Assessing Supply Chain Performance Risks


The performance of a manufacturing company's supply chain is paramount to its revenues and profitability. The quicker an organization can introduce a product to the market, with the fewest issues possible, the less it will spend on the process and increase its chances of success.

Such goals are upheld through a supply chain management program. Still, there are numerous factors that can delay the process, or worse, bring it to a screeching halt. That presents the company with serious implications in terms of its ability to turn a profit.


However, the more a firm understands about risks to its supply chain, the better prepared it can be to deal with issues and resolve them in a timely manner. A recent report from African news provider News Day highlighted several common, yet serious, risks that manufacturers may face.

1. Natural disasters

If 2011 has taught logistics managers anything it's that natural disasters can have an overwhelmingly negative effect on the supply chain.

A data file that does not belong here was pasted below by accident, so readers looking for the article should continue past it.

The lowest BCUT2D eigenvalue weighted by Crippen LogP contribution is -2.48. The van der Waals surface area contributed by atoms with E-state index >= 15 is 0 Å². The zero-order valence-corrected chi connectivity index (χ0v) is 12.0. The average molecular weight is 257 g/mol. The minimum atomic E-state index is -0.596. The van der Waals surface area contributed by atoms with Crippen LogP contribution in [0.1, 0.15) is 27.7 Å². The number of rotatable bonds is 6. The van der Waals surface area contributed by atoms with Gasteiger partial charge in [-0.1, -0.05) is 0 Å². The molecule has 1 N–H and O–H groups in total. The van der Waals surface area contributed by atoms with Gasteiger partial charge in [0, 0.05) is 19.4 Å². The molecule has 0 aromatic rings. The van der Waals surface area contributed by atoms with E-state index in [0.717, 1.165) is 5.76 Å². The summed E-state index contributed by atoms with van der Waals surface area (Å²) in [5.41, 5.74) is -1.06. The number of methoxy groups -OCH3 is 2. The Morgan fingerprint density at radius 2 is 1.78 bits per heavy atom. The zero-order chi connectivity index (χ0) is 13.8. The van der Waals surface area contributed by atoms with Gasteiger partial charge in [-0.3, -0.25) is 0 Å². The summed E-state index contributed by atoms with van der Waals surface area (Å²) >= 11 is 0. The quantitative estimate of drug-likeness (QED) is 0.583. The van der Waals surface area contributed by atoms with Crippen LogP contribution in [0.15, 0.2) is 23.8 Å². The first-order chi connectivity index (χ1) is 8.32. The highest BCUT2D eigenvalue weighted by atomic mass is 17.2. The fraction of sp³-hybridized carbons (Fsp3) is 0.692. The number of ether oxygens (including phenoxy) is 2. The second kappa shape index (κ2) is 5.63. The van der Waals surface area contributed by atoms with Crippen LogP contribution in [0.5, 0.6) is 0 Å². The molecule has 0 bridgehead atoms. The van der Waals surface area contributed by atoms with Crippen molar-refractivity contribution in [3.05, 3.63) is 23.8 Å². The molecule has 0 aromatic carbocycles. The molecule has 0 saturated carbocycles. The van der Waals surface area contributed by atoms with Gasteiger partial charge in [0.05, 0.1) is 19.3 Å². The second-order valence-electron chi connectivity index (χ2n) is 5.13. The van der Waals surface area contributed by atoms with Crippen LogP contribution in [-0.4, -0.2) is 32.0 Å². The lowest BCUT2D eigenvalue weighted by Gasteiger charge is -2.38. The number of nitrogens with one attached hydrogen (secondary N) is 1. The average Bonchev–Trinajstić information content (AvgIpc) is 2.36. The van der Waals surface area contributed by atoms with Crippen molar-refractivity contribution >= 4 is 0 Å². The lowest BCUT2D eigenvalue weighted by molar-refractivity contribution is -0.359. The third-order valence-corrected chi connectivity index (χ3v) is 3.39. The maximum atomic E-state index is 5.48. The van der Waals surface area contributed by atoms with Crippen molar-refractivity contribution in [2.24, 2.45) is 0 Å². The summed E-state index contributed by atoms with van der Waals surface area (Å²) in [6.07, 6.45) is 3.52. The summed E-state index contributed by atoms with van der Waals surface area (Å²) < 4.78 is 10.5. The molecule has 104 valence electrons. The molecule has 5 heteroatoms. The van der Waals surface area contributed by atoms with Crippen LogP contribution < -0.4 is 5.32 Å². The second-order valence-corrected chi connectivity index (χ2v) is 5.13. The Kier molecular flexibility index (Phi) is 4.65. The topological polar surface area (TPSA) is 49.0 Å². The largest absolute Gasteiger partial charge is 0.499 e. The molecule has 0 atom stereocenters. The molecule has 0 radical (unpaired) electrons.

Take the recent Thailand floods, for example. The Southeast Asia nation serves as a hub of manufacturing for computer hard disk drives, accounting for about 25 percent of the world's output. And because many plants were essentially wiped out by flooding, analysts have already slashed their outlook for PC sales in 2012.

And earlier this month, the San Jose Mercury News reported that chipmaker Intel cut its outlook for the fourth quarter because of the damage done to its supply chain.

2. Financial issues

The importing and exporting of goods are essential aspects of many supply chains. Companies often look overseas for inexpensive products and labor in order to cut the costs needed to build a product.

However, the cost of doing such business can change with political and government influence, according to the report. This is most common in the form of tariffs. Companies will want to be sure they are prepared for any sudden change in fees and taxes they must pay.

3. Product quality

Getting a product to market as quickly as possible is all well and good, but only if the utmost in quality standards are upheld. Customers will turn on an organization that pumps out poorly made products.

The high quality throughout the supply chain can be achieved through greater collaboration among the company and its suppliers and vendors. Working together will foster a strong relationship, experts say, and get both sides working toward the same goal of practicing a highly effective supply chain.